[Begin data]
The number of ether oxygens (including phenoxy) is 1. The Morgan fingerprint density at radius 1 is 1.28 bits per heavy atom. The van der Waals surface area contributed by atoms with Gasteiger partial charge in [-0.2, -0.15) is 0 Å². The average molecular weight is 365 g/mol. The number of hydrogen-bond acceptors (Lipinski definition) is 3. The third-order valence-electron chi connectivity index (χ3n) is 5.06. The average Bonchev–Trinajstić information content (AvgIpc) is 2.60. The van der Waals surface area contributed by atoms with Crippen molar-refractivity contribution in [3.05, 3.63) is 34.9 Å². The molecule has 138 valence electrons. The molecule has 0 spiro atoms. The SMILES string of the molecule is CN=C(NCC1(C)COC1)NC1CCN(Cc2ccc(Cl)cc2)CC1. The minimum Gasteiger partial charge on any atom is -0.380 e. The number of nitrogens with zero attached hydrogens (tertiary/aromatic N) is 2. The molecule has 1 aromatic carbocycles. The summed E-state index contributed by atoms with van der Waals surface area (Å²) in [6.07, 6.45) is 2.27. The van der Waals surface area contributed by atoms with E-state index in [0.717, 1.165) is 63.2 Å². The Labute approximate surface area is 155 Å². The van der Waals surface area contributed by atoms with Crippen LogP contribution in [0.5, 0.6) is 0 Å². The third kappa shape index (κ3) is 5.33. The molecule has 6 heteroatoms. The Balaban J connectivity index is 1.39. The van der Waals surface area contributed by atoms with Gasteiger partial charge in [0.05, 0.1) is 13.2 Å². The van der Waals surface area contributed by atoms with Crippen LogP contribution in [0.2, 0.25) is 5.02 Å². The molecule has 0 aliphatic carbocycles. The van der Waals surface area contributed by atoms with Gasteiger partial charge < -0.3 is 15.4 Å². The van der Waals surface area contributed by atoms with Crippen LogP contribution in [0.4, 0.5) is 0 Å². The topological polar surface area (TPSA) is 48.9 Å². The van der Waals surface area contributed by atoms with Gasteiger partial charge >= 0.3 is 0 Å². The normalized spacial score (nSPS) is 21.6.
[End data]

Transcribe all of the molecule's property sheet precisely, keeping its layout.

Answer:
The number of ether oxygens (including phenoxy) is 1. The Morgan fingerprint density at radius 1 is 1.28 bits per heavy atom. The van der Waals surface area contributed by atoms with Gasteiger partial charge in [-0.2, -0.15) is 0 Å². The average molecular weight is 365 g/mol. The number of hydrogen-bond acceptors (Lipinski definition) is 3. The third-order valence-electron chi connectivity index (χ3n) is 5.06. The average Bonchev–Trinajstić information content (AvgIpc) is 2.60. The van der Waals surface area contributed by atoms with Crippen molar-refractivity contribution in [3.05, 3.63) is 34.9 Å². The molecule has 138 valence electrons. The molecule has 0 spiro atoms. The SMILES string of the molecule is CN=C(NCC1(C)COC1)NC1CCN(Cc2ccc(Cl)cc2)CC1. The minimum Gasteiger partial charge on any atom is -0.380 e. The number of nitrogens with zero attached hydrogens (tertiary/aromatic N) is 2. The molecule has 1 aromatic carbocycles. The summed E-state index contributed by atoms with van der Waals surface area (Å²) in [6.07, 6.45) is 2.27. The van der Waals surface area contributed by atoms with E-state index in [0.717, 1.165) is 63.2 Å². The Labute approximate surface area is 155 Å². The van der Waals surface area contributed by atoms with Crippen LogP contribution in [0.5, 0.6) is 0 Å². The third kappa shape index (κ3) is 5.33. The molecule has 6 heteroatoms. The Balaban J connectivity index is 1.39. The van der Waals surface area contributed by atoms with Gasteiger partial charge in [0.05, 0.1) is 13.2 Å². The van der Waals surface area contributed by atoms with Crippen LogP contribution in [0.2, 0.25) is 5.02 Å². The molecule has 0 aliphatic carbocycles. The van der Waals surface area contributed by atoms with Gasteiger partial charge < -0.3 is 15.4 Å². The van der Waals surface area contributed by atoms with Crippen LogP contribution in [0.4, 0.5) is 0 Å². The topological polar surface area (TPSA) is 48.9 Å². The van der Waals surface area contributed by atoms with Gasteiger partial charge >= 0.3 is 0 Å². The normalized spacial score (nSPS) is 21.6.